There’s no doubt that shearing sheds are part of the rural Australian identity and always will be. Once immortalised in bush poetry and folk songs like Click Go the Shears, today shearings sheds are still where stories are told and records are broken.
With the romance of the bush aside, the modern shearing shed is central to running a safe and smooth operation.
The designing and building a new shed needs to take into account a number of things:
The movement of sheep through the shearing shed is an important thing to get right. This will often depend on how many sheep you run, the number of shearers you employ and the size of your shed.
Movement needs to be considered right from the yards leading to the shed, through to the catching pens.
The lighting, grating, gates and the yard design that will be most efficient as the sheep progress though, also need to be kept in mind.
Lighting and ventilation
Good lighting and ventilation also play a part in the productivity of your shearing shed. They help provide better conditions for both the workers and the sheep.
For the roof, translucent panels can be built in to allow light to access any point of the shed. Be aware that this can increase the amount of heat in the shed depending on your location.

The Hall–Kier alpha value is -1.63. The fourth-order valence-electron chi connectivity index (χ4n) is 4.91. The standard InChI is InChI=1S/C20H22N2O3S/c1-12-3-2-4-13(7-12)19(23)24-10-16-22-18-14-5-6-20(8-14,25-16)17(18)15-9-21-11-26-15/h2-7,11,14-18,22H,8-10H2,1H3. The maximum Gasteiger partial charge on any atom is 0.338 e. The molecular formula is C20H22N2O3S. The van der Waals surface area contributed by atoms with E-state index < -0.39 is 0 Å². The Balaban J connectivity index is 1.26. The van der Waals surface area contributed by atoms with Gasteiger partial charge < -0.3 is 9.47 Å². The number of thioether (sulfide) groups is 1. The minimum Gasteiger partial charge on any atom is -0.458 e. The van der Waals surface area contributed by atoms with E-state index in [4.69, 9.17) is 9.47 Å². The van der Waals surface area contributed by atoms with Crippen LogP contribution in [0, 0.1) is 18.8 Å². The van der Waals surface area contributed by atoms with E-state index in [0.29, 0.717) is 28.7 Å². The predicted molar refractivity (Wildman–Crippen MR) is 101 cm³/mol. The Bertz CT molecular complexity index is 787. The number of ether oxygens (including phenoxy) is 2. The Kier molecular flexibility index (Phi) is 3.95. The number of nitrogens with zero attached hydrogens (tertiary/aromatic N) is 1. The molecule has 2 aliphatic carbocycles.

Artificial lighting is another option which can extend the available working hours. Fluorescent lighting, for example, is cost effective and easy to install without adding heat.
For ventilation, we work with your requirements and site to secure the ultimate airflow and movement. As Proway states, “correctly positioned shutters, doors and removable lower panels maximise ventilation for cooling and drying stock when required.”
The wool room
Your wool room needs to facilitate all stages of the fleece processing post-shearing; skirting, classing, baling and storage. Here you will need to keep in mind space, the type of flooring and your equipment such as wool tables and pack frames.
We usually recommend designing your wool room so that it can be used to store machinery and equipment when not in use – making it a versatile investment.
Back in the day, the board was straight. Now, you also have the choice of curved or sawtooth design.
Having a raised board allows for easy access for staff and easy cleaning, maintenance and upkeep.
While the board you choose may come down to simple personal preference, the space available, how many workers you will have and the number of stands you need, will also help you decide what works best for you.